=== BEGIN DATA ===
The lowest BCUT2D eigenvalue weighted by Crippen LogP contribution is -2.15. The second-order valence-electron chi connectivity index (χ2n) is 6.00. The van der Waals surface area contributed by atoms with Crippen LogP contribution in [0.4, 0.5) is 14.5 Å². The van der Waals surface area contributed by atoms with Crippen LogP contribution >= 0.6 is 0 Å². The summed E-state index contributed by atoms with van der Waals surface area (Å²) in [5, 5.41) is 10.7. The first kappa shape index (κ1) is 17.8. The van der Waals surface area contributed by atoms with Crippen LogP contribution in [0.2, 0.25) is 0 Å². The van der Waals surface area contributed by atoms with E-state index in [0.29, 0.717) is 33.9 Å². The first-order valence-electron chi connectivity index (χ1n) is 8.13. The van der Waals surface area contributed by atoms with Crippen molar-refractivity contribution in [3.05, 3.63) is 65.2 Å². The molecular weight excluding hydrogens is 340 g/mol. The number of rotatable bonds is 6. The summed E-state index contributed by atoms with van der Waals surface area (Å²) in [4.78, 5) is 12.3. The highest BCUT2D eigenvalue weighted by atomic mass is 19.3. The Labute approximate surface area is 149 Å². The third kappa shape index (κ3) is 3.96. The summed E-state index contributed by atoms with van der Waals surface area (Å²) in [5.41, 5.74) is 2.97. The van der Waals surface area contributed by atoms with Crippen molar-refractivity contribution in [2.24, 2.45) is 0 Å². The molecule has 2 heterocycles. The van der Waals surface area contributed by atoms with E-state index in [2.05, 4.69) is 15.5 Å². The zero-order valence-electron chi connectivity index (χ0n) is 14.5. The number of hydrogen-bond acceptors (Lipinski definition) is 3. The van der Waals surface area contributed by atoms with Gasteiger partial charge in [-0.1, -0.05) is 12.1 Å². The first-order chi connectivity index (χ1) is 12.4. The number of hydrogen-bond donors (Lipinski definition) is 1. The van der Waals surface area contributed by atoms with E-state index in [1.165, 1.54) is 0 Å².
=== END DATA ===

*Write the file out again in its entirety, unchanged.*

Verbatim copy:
The lowest BCUT2D eigenvalue weighted by Crippen LogP contribution is -2.15. The second-order valence-electron chi connectivity index (χ2n) is 6.00. The van der Waals surface area contributed by atoms with Crippen LogP contribution in [0.4, 0.5) is 14.5 Å². The van der Waals surface area contributed by atoms with Crippen LogP contribution >= 0.6 is 0 Å². The summed E-state index contributed by atoms with van der Waals surface area (Å²) in [5, 5.41) is 10.7. The first kappa shape index (κ1) is 17.8. The van der Waals surface area contributed by atoms with Crippen LogP contribution in [0.2, 0.25) is 0 Å². The van der Waals surface area contributed by atoms with E-state index in [0.29, 0.717) is 33.9 Å². The first-order valence-electron chi connectivity index (χ1n) is 8.13. The van der Waals surface area contributed by atoms with Crippen molar-refractivity contribution in [3.05, 3.63) is 65.2 Å². The molecular weight excluding hydrogens is 340 g/mol. The number of rotatable bonds is 6. The summed E-state index contributed by atoms with van der Waals surface area (Å²) in [4.78, 5) is 12.3. The highest BCUT2D eigenvalue weighted by atomic mass is 19.3. The Labute approximate surface area is 149 Å². The third kappa shape index (κ3) is 3.96. The summed E-state index contributed by atoms with van der Waals surface area (Å²) in [5.41, 5.74) is 2.97. The van der Waals surface area contributed by atoms with Crippen molar-refractivity contribution in [2.24, 2.45) is 0 Å². The molecule has 2 heterocycles. The van der Waals surface area contributed by atoms with E-state index in [2.05, 4.69) is 15.5 Å². The zero-order valence-electron chi connectivity index (χ0n) is 14.5. The number of hydrogen-bond acceptors (Lipinski definition) is 3. The van der Waals surface area contributed by atoms with Gasteiger partial charge in [-0.1, -0.05) is 12.1 Å². The first-order chi connectivity index (χ1) is 12.4. The number of hydrogen-bond donors (Lipinski definition) is 1. The van der Waals surface area contributed by atoms with E-state index in [1.165, 1.54) is 0 Å².